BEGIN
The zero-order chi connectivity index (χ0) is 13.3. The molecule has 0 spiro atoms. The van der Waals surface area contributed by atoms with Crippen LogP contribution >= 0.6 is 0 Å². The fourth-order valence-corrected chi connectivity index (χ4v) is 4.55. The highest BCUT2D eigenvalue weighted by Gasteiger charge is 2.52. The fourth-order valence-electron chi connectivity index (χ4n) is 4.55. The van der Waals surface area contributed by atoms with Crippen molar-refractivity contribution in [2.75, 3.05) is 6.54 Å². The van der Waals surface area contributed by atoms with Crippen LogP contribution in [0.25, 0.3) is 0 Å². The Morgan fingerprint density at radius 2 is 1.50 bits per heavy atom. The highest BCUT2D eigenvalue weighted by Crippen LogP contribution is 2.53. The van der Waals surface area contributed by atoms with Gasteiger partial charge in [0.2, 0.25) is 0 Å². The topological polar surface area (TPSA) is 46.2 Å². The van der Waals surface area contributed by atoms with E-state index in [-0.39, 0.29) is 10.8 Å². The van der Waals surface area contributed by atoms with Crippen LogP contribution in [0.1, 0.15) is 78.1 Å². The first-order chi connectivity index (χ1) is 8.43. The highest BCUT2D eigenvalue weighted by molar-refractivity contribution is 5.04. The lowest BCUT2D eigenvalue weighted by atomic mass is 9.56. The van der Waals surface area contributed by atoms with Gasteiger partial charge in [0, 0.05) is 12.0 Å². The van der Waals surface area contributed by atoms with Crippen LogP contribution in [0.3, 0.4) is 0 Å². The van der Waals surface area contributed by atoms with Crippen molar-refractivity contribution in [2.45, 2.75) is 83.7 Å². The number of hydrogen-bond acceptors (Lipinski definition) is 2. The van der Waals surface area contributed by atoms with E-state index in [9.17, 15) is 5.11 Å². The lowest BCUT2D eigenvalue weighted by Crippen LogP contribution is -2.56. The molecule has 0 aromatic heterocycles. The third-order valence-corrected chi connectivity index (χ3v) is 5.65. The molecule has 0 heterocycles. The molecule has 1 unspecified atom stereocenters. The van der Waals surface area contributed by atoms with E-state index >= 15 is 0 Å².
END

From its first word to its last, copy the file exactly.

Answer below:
The zero-order chi connectivity index (χ0) is 13.3. The molecule has 0 spiro atoms. The van der Waals surface area contributed by atoms with Crippen LogP contribution >= 0.6 is 0 Å². The fourth-order valence-corrected chi connectivity index (χ4v) is 4.55. The highest BCUT2D eigenvalue weighted by Gasteiger charge is 2.52. The fourth-order valence-electron chi connectivity index (χ4n) is 4.55. The van der Waals surface area contributed by atoms with Crippen molar-refractivity contribution in [2.75, 3.05) is 6.54 Å². The van der Waals surface area contributed by atoms with Crippen LogP contribution in [0.25, 0.3) is 0 Å². The Morgan fingerprint density at radius 2 is 1.50 bits per heavy atom. The highest BCUT2D eigenvalue weighted by Crippen LogP contribution is 2.53. The van der Waals surface area contributed by atoms with Gasteiger partial charge in [0.2, 0.25) is 0 Å². The topological polar surface area (TPSA) is 46.2 Å². The van der Waals surface area contributed by atoms with E-state index in [-0.39, 0.29) is 10.8 Å². The van der Waals surface area contributed by atoms with Crippen LogP contribution in [0.1, 0.15) is 78.1 Å². The first-order chi connectivity index (χ1) is 8.43. The highest BCUT2D eigenvalue weighted by molar-refractivity contribution is 5.04. The lowest BCUT2D eigenvalue weighted by atomic mass is 9.56. The van der Waals surface area contributed by atoms with Gasteiger partial charge in [0, 0.05) is 12.0 Å². The van der Waals surface area contributed by atoms with Crippen LogP contribution in [0.3, 0.4) is 0 Å². The van der Waals surface area contributed by atoms with Crippen molar-refractivity contribution in [2.45, 2.75) is 83.7 Å². The number of hydrogen-bond acceptors (Lipinski definition) is 2. The van der Waals surface area contributed by atoms with E-state index in [9.17, 15) is 5.11 Å². The lowest BCUT2D eigenvalue weighted by Crippen LogP contribution is -2.56. The molecule has 0 aromatic heterocycles. The third-order valence-corrected chi connectivity index (χ3v) is 5.65. The molecule has 0 heterocycles. The molecule has 1 unspecified atom stereocenters. The van der Waals surface area contributed by atoms with E-state index >= 15 is 0 Å².